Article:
Two NYU faculty members from Washington Square were recently denied visas to enable them to teach at NYU Abu Dhabi during the 2017-18 academic year. This has understandably raised a series of questions, and the University wanted to provide some details on how it handles immigration challenges that arise as faculty, students, administrators, and staff travel across the global network. NYU’s reports on mobility across its global network for each of the past two academic years, which were submitted to the Faculty Committee on NYU’s Global Network, are also available online. The next report will be available this spring.
What is the University’s philosophy on global mobility?
NYU believes in the free movement of people and ideas, and that its academic communities around the world are strengthened by the resulting intellectual diversity. When it encounters obstacles to this vision, it seeks to resolve them. Typically this means it appeals to the country’s governmental representatives to secure entry for the specific affected individual(s).
However, when the University sees broad policies being implemented that are antithetical to our philosophy on global mobility, it can choose to take a public stance. Such has been the case with NYU’s response to the Trump Administration’s travel bans, which has included both advocacy and legal efforts (including amicus brief filings in key court cases).
What happened in the most recent situation, and how often does this sort of situation arise?
Two of the NYU faculty members from New York who were invited to teach at NYU Abu Dhabi during the 2017-18 academic year were denied visas to enter the UAE. As is typical in such situations around the world, no reasons were provided for the denials.
While one faculty member from New York had previously been denied entry into the UAE in 2015, this was the first time New York faculty received denials while attempting to travel for NYU Abu Dhabi-sponsored activities.
More broadly, from 2009-2010 through 2015-16 (the most recent year for which full data are available), NYU Abu Dhabi applied for a total of 863 faculty visas (for those from New York, visiting faculty from other institutions, and those with appointments to the NYUAD standing faculty), and received 853 (98.8%) of them. And going back to its first admitted class in 2010, NYUAD has secured visas for 99.9% of its students (1,204 out of 1,205).
In China, since NYU Shanghai opened its doors to students in 2013-14, it has received visas for 253 out of 254 faculty members (99.9%) and all 575 of its international students (100%).
Likewise, visitors to NYU’s global academic centers rarely encounter significant issues in securing visas. And in those rare situations in which a student may have an immigration problem, the University works with them to identify another location for them within NYU’s global network. This was the case during the 2015-16 academic year when three American students were unable to receive visas to study in Europe (one in Florence, one in London, and one in Paris), and instead, enrolled at NYU’s Washington, D.C. site. And during the 2014-15 academic year, two Chinese students were unable to secure visas to study in Paris, and instead, began their studies at NYU Shanghai.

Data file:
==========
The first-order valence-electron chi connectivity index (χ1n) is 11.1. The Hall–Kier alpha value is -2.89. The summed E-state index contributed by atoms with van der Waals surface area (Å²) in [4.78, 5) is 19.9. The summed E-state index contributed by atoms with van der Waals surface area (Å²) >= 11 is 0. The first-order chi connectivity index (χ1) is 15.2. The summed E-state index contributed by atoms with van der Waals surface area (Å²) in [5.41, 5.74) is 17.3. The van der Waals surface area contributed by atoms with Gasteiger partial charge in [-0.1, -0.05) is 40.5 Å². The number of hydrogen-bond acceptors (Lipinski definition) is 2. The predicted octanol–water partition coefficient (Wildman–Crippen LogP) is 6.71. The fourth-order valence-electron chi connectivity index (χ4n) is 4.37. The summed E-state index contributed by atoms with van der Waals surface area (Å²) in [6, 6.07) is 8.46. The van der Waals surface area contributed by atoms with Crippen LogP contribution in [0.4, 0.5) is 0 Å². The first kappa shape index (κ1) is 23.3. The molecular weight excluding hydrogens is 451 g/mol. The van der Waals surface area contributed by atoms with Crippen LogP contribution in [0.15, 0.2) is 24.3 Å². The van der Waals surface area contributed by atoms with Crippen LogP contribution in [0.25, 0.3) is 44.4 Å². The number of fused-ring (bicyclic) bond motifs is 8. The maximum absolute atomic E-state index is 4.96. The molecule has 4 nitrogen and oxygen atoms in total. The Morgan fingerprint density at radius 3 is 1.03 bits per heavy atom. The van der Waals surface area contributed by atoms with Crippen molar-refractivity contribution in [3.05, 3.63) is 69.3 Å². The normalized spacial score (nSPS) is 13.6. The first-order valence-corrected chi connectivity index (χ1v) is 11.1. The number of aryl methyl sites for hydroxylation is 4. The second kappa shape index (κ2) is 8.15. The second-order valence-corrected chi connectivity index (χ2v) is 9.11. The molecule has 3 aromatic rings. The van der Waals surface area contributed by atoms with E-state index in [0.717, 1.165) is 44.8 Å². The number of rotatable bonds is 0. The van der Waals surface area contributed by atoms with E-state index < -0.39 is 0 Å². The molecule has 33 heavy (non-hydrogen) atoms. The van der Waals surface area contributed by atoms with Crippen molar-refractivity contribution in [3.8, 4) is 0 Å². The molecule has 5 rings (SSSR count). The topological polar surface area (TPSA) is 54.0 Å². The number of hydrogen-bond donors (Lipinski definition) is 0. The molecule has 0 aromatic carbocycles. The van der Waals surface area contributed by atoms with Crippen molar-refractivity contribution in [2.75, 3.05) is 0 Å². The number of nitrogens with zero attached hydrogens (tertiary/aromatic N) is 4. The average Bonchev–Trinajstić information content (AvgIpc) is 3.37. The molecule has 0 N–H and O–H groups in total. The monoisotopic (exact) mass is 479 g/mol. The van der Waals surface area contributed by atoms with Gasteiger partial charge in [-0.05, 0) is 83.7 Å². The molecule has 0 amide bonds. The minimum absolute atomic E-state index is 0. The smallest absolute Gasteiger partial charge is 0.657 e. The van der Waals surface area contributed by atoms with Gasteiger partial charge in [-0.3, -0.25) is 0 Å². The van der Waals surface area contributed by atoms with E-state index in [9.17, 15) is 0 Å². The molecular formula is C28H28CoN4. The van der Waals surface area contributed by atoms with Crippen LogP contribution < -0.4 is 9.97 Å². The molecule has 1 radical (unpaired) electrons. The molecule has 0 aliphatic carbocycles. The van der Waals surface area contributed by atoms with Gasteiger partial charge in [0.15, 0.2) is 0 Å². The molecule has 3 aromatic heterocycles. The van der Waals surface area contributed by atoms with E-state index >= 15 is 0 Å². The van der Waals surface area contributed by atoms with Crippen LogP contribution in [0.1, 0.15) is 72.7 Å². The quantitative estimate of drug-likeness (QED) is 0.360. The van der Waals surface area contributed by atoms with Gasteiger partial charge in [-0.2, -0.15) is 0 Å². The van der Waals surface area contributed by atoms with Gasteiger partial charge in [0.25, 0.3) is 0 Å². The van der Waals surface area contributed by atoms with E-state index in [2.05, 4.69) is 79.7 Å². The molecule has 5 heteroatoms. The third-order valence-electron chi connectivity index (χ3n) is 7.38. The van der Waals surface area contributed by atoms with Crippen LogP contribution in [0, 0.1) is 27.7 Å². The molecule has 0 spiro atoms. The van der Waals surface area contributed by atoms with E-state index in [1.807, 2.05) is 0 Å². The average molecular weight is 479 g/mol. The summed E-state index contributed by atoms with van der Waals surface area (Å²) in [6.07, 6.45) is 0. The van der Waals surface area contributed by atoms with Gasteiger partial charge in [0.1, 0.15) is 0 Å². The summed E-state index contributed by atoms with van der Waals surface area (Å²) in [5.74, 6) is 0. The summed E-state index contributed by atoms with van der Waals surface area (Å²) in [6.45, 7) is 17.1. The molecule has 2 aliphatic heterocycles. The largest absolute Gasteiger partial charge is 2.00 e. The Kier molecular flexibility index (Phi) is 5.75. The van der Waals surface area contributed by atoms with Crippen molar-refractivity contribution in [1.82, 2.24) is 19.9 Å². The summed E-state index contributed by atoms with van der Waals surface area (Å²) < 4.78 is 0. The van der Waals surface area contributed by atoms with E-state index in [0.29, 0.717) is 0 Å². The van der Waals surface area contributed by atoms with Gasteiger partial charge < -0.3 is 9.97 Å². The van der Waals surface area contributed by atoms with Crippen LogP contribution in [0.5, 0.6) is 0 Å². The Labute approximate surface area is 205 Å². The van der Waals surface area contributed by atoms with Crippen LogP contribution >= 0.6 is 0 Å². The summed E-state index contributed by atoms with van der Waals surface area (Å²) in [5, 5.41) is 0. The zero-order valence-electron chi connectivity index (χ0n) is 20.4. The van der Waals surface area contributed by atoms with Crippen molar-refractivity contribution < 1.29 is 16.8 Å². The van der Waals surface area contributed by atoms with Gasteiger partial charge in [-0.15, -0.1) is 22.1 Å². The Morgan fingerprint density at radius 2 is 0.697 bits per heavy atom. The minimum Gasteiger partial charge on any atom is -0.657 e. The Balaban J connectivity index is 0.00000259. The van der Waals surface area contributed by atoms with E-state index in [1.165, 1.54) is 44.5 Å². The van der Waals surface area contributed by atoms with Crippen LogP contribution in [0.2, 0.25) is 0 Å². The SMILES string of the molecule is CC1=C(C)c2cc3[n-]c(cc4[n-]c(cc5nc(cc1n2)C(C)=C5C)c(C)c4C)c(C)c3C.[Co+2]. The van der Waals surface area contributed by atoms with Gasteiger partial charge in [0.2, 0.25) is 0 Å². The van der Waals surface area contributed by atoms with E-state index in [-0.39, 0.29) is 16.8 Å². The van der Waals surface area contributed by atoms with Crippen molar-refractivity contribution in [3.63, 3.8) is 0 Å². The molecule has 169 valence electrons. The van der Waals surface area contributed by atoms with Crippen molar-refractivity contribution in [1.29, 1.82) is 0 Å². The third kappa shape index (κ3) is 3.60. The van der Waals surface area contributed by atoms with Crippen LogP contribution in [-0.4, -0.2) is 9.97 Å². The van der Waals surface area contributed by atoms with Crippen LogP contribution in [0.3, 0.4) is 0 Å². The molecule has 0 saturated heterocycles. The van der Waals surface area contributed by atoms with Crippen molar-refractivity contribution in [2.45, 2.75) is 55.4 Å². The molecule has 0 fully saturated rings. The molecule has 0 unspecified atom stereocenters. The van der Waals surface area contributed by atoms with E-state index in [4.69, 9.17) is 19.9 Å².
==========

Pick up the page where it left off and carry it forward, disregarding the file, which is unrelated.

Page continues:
International students and scholars traveling to NYU in New York are of course not immune to such issues. In the past year and a half alone, several students were delayed and/or detained while trying to return to NYU following the implementation of the Trump Administration’s travel ban in January, 2017. In addition, each semester, there are on average five to 10 students and faculty who are denied entry into the U.S. pending "administrative processing" (security review). Some of these cases get resolved in time for individuals to begin their semesters as planned, but students are often forced to defer their studies -- and occasionally these security reviews become indefinite.
And at times, members of our communities face outcomes that are worse still. During the summer of 2016, an NYUAD faculty member, traveling to the United States (on a Canadian passport), was detained, handcuffed, and then put back on a plane for the UAE after trying to enter the US to attend two academic events, and then take a family vacation with his wife and children (two of his children are American citizens). The faculty member, who was born in the Middle East, was also led to believe he had to sign a document prior to being released, and that document was an agreement not to re-enter the United States for a period of five years.
What does the University do when it encounters issues like this?
Simply put, it does whatever it can to help, though ultimately, it must accept that these decisions are in the hands of governments. The specifics of how the University escalates these situations differ from country to country, though across the board, it prioritizes those affecting faculty and students.
While at times these cases are ultimately reconsidered, sometimes they’re not – and that has been the case to this point with the two New York faculty who were scheduled to be in Abu Dhabi this year, and was the case with the NYUAD faculty member who tried to enter the United States last summer.
It is also important to note that while concerns have been raised about whether Sh’ia are banned from entering the UAE, that is not the case, and in fact, there are many Sh’ia in the NYU Abu Dhabi community – including several who have joined this semester.